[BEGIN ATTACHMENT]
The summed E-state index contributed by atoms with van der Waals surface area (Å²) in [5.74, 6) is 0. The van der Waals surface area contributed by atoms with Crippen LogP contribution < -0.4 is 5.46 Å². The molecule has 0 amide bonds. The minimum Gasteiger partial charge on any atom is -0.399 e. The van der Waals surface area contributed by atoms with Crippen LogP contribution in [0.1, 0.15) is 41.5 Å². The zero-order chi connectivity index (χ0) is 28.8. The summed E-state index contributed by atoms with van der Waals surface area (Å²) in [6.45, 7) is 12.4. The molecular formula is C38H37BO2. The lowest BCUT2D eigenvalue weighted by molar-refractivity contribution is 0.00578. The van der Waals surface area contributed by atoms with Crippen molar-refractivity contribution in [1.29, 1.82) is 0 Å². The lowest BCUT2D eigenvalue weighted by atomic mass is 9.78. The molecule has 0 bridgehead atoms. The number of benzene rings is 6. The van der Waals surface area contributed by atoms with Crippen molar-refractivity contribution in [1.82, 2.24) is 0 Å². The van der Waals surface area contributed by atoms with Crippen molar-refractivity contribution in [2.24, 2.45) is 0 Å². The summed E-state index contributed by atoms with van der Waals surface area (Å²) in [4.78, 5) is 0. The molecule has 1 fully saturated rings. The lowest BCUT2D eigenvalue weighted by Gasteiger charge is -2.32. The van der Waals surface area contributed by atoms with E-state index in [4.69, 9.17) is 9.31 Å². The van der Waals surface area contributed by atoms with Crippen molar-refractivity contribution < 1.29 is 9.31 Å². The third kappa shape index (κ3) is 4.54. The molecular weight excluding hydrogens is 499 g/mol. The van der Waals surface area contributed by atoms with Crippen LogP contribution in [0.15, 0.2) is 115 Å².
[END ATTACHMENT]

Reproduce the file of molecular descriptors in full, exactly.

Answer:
The summed E-state index contributed by atoms with van der Waals surface area (Å²) in [5.74, 6) is 0. The van der Waals surface area contributed by atoms with Crippen LogP contribution < -0.4 is 5.46 Å². The molecule has 0 amide bonds. The minimum Gasteiger partial charge on any atom is -0.399 e. The van der Waals surface area contributed by atoms with Crippen LogP contribution in [0.1, 0.15) is 41.5 Å². The zero-order chi connectivity index (χ0) is 28.8. The summed E-state index contributed by atoms with van der Waals surface area (Å²) in [6.45, 7) is 12.4. The molecular formula is C38H37BO2. The lowest BCUT2D eigenvalue weighted by molar-refractivity contribution is 0.00578. The van der Waals surface area contributed by atoms with Crippen molar-refractivity contribution in [1.29, 1.82) is 0 Å². The lowest BCUT2D eigenvalue weighted by atomic mass is 9.78. The molecule has 0 bridgehead atoms. The number of benzene rings is 6. The van der Waals surface area contributed by atoms with Crippen molar-refractivity contribution in [1.82, 2.24) is 0 Å². The van der Waals surface area contributed by atoms with Crippen molar-refractivity contribution in [2.24, 2.45) is 0 Å². The summed E-state index contributed by atoms with van der Waals surface area (Å²) in [4.78, 5) is 0. The molecule has 1 fully saturated rings. The lowest BCUT2D eigenvalue weighted by Gasteiger charge is -2.32. The van der Waals surface area contributed by atoms with E-state index in [4.69, 9.17) is 9.31 Å². The van der Waals surface area contributed by atoms with Crippen molar-refractivity contribution < 1.29 is 9.31 Å². The third kappa shape index (κ3) is 4.54. The molecular weight excluding hydrogens is 499 g/mol. The van der Waals surface area contributed by atoms with Crippen LogP contribution in [0.15, 0.2) is 115 Å².